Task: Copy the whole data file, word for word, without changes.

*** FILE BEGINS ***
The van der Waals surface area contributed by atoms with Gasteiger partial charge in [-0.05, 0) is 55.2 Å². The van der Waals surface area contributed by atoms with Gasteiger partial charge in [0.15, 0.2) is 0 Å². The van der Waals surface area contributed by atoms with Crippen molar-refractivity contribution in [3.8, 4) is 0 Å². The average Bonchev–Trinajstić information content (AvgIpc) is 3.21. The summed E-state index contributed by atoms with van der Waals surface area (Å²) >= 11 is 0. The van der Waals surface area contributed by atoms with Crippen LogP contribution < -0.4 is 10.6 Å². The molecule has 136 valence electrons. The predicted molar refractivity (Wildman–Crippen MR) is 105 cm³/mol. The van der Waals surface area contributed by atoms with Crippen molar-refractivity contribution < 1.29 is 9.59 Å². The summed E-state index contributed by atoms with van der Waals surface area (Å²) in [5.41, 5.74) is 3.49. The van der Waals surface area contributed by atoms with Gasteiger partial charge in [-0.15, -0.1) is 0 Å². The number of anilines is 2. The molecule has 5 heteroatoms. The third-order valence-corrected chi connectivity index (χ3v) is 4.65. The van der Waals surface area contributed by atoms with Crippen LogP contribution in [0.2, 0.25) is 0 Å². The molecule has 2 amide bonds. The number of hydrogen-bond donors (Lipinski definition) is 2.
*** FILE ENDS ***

The van der Waals surface area contributed by atoms with Gasteiger partial charge in [-0.05, 0) is 55.2 Å². The van der Waals surface area contributed by atoms with Gasteiger partial charge in [0.15, 0.2) is 0 Å². The van der Waals surface area contributed by atoms with Crippen molar-refractivity contribution in [3.8, 4) is 0 Å². The average Bonchev–Trinajstić information content (AvgIpc) is 3.21. The summed E-state index contributed by atoms with van der Waals surface area (Å²) >= 11 is 0. The van der Waals surface area contributed by atoms with Crippen LogP contribution < -0.4 is 10.6 Å². The molecule has 136 valence electrons. The predicted molar refractivity (Wildman–Crippen MR) is 105 cm³/mol. The van der Waals surface area contributed by atoms with Crippen molar-refractivity contribution < 1.29 is 9.59 Å². The summed E-state index contributed by atoms with van der Waals surface area (Å²) in [5.41, 5.74) is 3.49. The van der Waals surface area contributed by atoms with Gasteiger partial charge in [-0.15, -0.1) is 0 Å². The number of anilines is 2. The molecule has 5 heteroatoms. The third-order valence-corrected chi connectivity index (χ3v) is 4.65. The van der Waals surface area contributed by atoms with Crippen LogP contribution in [0.2, 0.25) is 0 Å². The molecule has 2 amide bonds. The number of hydrogen-bond donors (Lipinski definition) is 2.